Congratulations! You earned it. With all the customer reviews (hopefully good ones), organic tweets, and being listed in a “Top 10” article your company is now successful more than ever. The best thing about it? The publicity is free!
According to Cision, 81 percent of senior marketers believe earned media is more effective than paid media. Earned media is a pivotal part of any digital strategy. HubSpot believes that digital marketing is evolving earned media with social media as the main resource for publicity.
In today’s marketing world, consumers are heavily influenced by reading reviews online to make purchasing decisions. A study by Nielson and InPowered shows that content-credible, third-party, articles and reviews are the most effective sources in impacting consumers along the stages of the purchase process. Additionally, contributing your own content to bloggers, journalists, or publications industries help facilitate earned media.
But before you dive in, you need to anchor your influencer efforts around an objective. Marketers need to define their earned strategy and tie earned media campaigns to measurable outcomes in order to succeed.
What Is Earned Media?
Earned media is organically-received publicity that elevates your brand and marketing efforts. It’s the kind that you do not pay for. The media is earned by receiving press mentions, reviews, awards, article shares, tweets, etc.
Not only is it free, but the true value of earned media is that it creates a sense of trust in your brand. When a third-party creates content about your product or company, you receive engagement and exposure from an entirely new audience. But earned media is only successful if your company is posting creative content, interacting with social media, and making customers happy.
Here are a few pros and cons to consider when evaluating if earned media aligns with your marketing strategy:
- Brand recognition
- Trust with new customers
- Reach is difficult to measure
- Can’t control the message
- Not owned
Earned Media Examples
So what does earned media look like? It can come in many forms including article shares and reposts, awards, influencer recognition, bylines, and guest posts. Here are a few examples:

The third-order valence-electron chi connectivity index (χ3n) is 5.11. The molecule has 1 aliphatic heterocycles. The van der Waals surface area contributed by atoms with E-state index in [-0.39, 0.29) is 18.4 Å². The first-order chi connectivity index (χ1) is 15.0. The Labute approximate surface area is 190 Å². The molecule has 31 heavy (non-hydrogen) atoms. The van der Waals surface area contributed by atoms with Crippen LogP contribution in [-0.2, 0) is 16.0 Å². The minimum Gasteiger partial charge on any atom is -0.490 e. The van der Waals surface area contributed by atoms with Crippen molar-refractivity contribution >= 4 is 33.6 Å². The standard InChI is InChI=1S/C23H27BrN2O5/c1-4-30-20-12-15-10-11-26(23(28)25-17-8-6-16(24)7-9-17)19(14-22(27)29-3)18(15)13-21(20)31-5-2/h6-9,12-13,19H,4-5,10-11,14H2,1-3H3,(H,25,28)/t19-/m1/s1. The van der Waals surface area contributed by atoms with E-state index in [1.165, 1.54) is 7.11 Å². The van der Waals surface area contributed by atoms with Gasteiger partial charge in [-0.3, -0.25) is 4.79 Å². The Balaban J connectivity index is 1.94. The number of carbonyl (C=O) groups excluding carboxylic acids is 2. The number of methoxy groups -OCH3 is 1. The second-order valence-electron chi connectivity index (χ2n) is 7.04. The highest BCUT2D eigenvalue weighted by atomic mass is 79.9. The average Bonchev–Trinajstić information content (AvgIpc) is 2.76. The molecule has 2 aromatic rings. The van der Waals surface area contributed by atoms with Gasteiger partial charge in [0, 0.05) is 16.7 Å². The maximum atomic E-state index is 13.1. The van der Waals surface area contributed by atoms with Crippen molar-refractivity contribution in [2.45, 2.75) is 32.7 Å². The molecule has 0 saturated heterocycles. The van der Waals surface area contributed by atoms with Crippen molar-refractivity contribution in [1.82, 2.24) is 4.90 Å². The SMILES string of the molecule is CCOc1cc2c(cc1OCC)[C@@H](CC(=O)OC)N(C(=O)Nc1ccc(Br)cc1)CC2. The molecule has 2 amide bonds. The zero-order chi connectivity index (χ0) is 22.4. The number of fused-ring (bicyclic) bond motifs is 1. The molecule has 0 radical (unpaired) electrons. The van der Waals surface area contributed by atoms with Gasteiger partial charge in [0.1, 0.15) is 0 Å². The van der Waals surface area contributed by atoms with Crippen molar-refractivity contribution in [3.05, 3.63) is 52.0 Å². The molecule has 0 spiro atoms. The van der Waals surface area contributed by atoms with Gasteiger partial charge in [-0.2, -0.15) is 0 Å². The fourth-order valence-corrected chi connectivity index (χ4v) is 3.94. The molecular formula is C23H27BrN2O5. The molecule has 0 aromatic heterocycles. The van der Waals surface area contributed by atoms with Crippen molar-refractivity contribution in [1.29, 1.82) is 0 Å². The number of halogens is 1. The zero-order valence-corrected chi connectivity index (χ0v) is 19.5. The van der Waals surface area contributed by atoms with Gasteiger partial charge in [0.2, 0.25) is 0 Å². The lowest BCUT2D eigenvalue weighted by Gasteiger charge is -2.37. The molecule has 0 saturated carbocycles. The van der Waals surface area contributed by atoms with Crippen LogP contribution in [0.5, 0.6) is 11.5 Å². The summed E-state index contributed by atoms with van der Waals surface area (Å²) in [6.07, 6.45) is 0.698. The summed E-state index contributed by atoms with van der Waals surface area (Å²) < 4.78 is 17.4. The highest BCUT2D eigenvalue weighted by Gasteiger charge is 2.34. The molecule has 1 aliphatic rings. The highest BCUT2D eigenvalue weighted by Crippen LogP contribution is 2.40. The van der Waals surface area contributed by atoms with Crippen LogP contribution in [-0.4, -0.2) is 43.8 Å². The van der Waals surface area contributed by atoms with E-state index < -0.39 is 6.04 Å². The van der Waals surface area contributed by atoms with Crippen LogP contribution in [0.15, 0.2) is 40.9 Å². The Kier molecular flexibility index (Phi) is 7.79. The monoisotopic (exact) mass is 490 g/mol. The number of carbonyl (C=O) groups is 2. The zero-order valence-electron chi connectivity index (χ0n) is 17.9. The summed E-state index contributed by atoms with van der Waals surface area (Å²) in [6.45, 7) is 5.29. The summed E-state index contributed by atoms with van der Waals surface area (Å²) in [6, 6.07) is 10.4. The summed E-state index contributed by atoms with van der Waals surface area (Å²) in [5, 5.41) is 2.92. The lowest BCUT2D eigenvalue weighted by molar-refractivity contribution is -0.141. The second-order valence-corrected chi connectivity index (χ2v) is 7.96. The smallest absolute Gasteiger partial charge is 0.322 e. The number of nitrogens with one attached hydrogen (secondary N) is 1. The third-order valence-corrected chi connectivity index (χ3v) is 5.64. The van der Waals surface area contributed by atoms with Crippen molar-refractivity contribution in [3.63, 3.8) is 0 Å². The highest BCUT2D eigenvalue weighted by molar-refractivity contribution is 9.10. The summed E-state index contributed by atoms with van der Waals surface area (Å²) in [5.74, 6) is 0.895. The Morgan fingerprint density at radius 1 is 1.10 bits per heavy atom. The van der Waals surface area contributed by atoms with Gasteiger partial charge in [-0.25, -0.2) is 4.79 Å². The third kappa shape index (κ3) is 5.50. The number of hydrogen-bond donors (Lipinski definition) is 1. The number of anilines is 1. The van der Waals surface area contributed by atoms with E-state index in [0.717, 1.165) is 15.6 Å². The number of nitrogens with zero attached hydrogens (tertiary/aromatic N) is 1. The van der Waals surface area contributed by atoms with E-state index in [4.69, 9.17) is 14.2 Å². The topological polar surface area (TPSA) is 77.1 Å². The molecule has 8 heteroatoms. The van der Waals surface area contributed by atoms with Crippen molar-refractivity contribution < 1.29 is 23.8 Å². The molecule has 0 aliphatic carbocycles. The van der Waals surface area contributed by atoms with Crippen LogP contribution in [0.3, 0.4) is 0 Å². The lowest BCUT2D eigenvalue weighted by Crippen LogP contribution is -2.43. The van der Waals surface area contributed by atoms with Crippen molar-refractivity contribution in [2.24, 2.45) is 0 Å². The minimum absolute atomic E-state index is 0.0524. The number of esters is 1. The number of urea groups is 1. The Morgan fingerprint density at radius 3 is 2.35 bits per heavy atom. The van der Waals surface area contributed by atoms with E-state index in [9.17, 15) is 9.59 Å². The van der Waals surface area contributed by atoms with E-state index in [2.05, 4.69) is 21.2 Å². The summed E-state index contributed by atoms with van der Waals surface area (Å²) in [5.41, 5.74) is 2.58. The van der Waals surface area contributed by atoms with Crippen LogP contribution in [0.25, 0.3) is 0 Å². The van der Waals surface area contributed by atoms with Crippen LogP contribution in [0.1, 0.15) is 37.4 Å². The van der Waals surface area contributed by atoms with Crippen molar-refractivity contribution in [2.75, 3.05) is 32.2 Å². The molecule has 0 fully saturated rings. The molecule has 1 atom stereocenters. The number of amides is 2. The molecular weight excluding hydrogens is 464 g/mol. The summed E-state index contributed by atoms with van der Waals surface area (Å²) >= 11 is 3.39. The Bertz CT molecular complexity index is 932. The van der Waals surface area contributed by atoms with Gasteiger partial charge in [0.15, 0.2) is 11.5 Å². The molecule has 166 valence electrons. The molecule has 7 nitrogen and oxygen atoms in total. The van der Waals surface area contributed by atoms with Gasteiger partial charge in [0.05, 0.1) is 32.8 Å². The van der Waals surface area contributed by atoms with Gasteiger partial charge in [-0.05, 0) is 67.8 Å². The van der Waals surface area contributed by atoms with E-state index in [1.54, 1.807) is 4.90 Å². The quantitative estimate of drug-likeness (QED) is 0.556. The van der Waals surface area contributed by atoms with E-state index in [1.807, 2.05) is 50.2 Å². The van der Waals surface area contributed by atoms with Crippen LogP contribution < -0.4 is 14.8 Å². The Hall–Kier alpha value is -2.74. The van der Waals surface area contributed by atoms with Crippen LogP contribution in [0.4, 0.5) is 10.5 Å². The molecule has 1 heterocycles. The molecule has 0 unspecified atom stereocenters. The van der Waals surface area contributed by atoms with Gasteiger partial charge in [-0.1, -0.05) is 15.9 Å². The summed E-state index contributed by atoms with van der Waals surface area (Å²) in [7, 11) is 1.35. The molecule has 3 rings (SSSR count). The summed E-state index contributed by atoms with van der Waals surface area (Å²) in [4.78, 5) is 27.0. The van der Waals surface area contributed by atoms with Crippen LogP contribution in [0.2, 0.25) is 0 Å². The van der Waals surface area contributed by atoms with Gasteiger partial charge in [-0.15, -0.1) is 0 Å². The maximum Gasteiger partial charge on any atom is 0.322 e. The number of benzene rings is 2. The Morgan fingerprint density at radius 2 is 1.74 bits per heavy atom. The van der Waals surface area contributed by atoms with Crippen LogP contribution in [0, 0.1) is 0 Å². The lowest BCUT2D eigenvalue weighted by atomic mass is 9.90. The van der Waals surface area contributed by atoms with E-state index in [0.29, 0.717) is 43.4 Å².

Neal Schaffer promoting Chad Pollitt’s Torchlite byline Influencer Marketing Templates – The Ultimate List on Twitter.
Salesforce interviewing Content Marketing Institute’s Joe Pulizzi on their Marketing Cloudcast podcast.
Chad Pollitt regularly contributing content to Hubspot’s blog.
Earned Media Strategy
Your earned media strategy should be driven by your marketing goals and objectives. Earned media campaigns are most often used to drive demand, build brand awareness, and acquire new leads. Once you’ve set a measurable goal for your earned media strategy, it’s time to launch your first campaign. Here are three campaign templates created by marketing expert Chad Pollitt to jumpstart your earned media efforts:
Bylined Article in a Publication
Get featured in a publication to increase brand awareness, leads, traffic, and awareness.
Start a Bylined Article Campaign >
Guest Post on Blog
Get an article featured on your blog to increase brand awareness, leads, traffic, and awareness.
Start a Guest Post Campaign >
Facebook Ads to Drive Earned Media
Generate more earned media opportunities with Facebook ads targeting influential journalists and bloggers. This campaign is a paid media tactic used to drive earned media.
Earned media begins with a winning digital media strategy. Whether you already have a digital strategy or you’re just getting started, we’ve broken down steps necessary to implement a winning digital strategy. Check out How to Implement a Winning Digital Strategy.
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